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where the streets seemed to sparkle with the gold dust \ufb01ltered down from a billion trades in a boomtown economy, it was business as usual. The world had passed into the newmillennium peacefully, the president had again avoided impeachment, and Y2K had \ufb01zzled like an ancient bottle of French champagne. The city shone in all its magni\ufb01cent, vulgar, and ruthless glory.
At that particular moment, the talk of the town was Peter Cannon, an enter- tainment lawyer who had bilked several celebrity clients out of an estimated $35 million. In the months and years that would follow, there would be more scandals, billions of dollars lost, and the general ripping off of the American public. But in the meantime, \u201cthe Peter Cannon affair\u201d had involved enough bold-faced names to at least temporarily satisfy gossip-hungry New Yorkers. Everyone who was anyone either knew Peter or knew someone he had thrillingly cheated\u2014and after all, they asked themselves, shouldn\u2019t his clients have known better?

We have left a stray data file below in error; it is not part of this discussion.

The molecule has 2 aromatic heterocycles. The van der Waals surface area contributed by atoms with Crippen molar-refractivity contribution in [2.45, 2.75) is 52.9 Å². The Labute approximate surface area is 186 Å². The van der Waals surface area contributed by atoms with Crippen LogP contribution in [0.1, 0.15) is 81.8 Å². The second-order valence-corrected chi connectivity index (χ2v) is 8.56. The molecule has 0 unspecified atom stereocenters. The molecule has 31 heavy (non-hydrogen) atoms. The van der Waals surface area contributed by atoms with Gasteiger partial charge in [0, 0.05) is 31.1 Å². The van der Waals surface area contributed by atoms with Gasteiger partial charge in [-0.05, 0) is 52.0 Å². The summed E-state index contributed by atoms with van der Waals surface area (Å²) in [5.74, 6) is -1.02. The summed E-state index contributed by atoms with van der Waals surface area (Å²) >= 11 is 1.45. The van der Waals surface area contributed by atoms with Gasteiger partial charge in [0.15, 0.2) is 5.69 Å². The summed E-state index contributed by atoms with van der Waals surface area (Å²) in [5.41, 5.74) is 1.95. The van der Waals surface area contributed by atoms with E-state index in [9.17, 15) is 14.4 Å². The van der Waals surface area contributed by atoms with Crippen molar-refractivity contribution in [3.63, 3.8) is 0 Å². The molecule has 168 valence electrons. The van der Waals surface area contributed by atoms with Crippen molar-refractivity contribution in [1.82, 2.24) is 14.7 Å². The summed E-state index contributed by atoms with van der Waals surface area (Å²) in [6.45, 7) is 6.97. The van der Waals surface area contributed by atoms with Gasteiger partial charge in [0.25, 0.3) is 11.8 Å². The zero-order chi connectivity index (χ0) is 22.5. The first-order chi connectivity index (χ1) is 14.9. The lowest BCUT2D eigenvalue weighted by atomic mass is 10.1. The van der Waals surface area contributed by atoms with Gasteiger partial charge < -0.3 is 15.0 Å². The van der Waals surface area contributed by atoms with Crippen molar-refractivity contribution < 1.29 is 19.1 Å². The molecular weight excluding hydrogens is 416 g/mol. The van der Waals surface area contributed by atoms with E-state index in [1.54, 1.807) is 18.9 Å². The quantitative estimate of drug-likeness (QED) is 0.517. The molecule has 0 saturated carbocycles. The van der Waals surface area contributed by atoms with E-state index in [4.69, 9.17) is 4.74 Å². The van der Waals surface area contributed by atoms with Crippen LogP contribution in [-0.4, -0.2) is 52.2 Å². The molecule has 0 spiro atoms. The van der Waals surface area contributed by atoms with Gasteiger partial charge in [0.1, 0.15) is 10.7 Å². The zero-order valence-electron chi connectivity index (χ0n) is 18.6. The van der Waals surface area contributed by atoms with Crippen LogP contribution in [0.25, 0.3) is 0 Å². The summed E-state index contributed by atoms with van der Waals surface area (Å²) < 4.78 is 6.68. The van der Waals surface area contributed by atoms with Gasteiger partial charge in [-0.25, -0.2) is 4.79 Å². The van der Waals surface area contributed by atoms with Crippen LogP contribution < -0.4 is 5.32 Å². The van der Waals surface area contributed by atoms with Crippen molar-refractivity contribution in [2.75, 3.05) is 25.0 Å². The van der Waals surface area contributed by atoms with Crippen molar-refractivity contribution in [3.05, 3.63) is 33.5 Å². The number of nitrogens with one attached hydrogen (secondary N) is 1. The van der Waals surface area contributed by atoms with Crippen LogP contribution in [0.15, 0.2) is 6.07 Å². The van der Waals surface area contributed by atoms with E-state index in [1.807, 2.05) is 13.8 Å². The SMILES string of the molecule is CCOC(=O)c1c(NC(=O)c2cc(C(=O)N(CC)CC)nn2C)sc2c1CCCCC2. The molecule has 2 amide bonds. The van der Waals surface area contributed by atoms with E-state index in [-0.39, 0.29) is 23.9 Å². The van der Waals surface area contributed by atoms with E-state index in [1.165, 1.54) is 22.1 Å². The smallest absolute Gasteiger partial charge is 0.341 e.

One of the victims was a thirty-one-year-old rock musician named Digger. Digger was one of those one-name wonders who, like so many great artists, had modest beginnings coupled with slightly freakish looks. He hailed from Des Moines, Iowa, had dirty blond hair and frighteningly white translucent skin through which one could see blue veins, and was given to wearing porkpie hats, which were his trademark.
On the Friday afternoon of Memorial Day weekend, he was calmly sitting by the pool at his $100,000 summer rental in Sagaponack in the Hamptons, smoking a \ufb01l- terless cigarette and watching his wife, Patty, who was heatedly talking on the phone.
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